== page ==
Yesterday as the news feeds and Facebook posts proclaimed their great sadness over the death of Maya Angelou, I too was sad. I am sad when anyone in this world loses someone they love–a feeling I understand all too well–but I’ll admit that I was also saddened by something else. I just couldn’t pinpoint exactly what it was.
And then this morning David LaMotte, a man whom I had the privilege of meeting a few months ago, shared his thoughts and feelings in a post on his Facebook page. This singer/songwriter/author/man of peace touched on exactly what was breaking my heart.
“Shocked into stillness this morning, having just realized that in all of the craziness of the European tour, I did not realize that Vincent Harding died last week. One more giant has left us. I didn’t know Vincent Harding well at all, but… I got to meet him and talk a bit a couple of times at the Wild Goose Festival. This picture is from last year’s WGF. This legendary civil rights hero, theologian, historian and author, who wrote speeches for Martin Luther King, was completely available and interested in Mason [David’s son], asking him questions and engaging. That seems to have been pretty typical of him.
In the last year we’ve lost Nelson Mandela, Pete Seeger, Maya Angelou, Vincent Harding… and I’m sure many others. But please, please, my friends, don’t say “We’ll never see their like again.”
Each of these people, and many more unnamed, were people who made daily choices, who worked out their courage muscles one day at a time. They were not a different kind of person. They just made decisions. If we merely applaud, and wonder at how strong they were, then we are completely missing one of the central points that they were trying to make—that it is up to all of us to bring whatever gifts we have to the work of creating and supporting what is good for all of us, and standing in the way of what is oppressive and destructive. All of us. It is up to us whether we see their like again. It is up to us to choose whether we will be spectators or participants.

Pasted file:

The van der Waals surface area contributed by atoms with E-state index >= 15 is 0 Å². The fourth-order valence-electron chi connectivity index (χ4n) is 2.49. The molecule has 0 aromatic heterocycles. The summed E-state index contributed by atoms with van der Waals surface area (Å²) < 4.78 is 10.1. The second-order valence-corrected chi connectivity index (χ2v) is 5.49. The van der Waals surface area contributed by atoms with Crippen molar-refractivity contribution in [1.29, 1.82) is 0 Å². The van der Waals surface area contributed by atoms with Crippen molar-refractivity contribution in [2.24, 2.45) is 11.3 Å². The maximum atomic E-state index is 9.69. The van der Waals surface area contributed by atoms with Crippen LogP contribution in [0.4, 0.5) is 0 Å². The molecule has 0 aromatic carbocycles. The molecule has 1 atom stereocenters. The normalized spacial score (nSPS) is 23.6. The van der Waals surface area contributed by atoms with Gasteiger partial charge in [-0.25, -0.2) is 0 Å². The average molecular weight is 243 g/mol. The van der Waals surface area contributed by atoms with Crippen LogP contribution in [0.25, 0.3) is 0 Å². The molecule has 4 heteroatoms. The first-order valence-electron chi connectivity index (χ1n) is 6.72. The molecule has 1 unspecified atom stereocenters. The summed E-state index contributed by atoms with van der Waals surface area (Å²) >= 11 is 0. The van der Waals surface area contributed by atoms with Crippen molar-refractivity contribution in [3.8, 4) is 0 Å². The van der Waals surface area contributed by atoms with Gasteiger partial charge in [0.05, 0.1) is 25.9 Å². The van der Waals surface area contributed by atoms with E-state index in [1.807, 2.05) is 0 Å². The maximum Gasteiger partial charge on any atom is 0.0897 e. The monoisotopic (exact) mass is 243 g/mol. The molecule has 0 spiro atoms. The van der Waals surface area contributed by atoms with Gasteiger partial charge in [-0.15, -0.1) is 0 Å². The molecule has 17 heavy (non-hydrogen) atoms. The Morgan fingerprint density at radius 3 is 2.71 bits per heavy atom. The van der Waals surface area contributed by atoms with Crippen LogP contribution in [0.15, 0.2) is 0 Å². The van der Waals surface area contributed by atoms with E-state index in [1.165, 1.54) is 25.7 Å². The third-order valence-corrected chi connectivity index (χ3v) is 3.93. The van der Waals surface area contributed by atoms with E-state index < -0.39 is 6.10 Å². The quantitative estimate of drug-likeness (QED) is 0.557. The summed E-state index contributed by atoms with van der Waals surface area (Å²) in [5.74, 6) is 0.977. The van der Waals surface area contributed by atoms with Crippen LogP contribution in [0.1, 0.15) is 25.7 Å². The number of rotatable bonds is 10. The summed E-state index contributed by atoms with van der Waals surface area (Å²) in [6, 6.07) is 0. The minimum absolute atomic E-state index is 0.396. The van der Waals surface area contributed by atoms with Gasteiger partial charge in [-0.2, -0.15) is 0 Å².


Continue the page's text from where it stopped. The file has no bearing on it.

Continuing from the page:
The famous Catholic activist Dorothy Day said “Don’t call us saints. We don’t want to be dismissed that easily.” Let’s honor these heroes by taking some small steps in the direction they pointed us. Though we remember them for their leaps, they all took small steps to begin with, and those steps mattered, and continued to take small steps throughout their lives. They had good days and bad days like all of us, but they kept choosing to live in the kind of hope that doesn’t simply comfort us with pleasant visions, but drives us to take action to actively move toward them.
Thank you, Vincent Harding, for being kind to me and my son, and for inspiring more than one generation. We’ll try to pay attention.” –David LaMotte 5/29/2014
Amen. Please don’t count us out. We too have the chance to do great things. I wrote in a card to one of my favorite graduates in the class of 2014–it is in the making of kind and compassionate choices, one after another, each one, that great things begin. I think that’s how each one of the people mentioned by David LaMotte made a difference in this world. Kindness. Not letting a bump in the road stop them. Continuing onward.
Don’t count us out. And please don’t count out my children. The ones I’m doing my best to raise to love folks and make a difference in this world–by being good stewards of all around them, just as my folks taught me. Are we all going to fail at some point? Yes. But it’s in the getting up, wiping off our hands and bruised hearts that we shed light and goodness in the world. It’s in the “keep on keeping on,” as my Daddy would say, despite the bumps and bruises and heartaches, that we change the world for the better. And ourselves.
David LaMotte has already said it all, far better than I could have. And I am thankful for that. I think the greatest tribute to the lives of these good people so loved, whom have left this life, is for us all to live as they did, and “actively move forward” toward the “pleasant visions” of peace and love and caring for each other.
In other words, for us to do as they did. And DO.
And finally a few more wise words from another good person, Hugh Hollowell
, who commented on David LaMotte’s post: “We are the ones we have been waiting for. We are the answer to our prayers.”
Oh my. Yes.
Love to all.
**I looked to see if there is someone to attribute Hugh Hollowell’s words to–the closest I can find is from a poem by June Jordan here and a book by Alice Walker here. **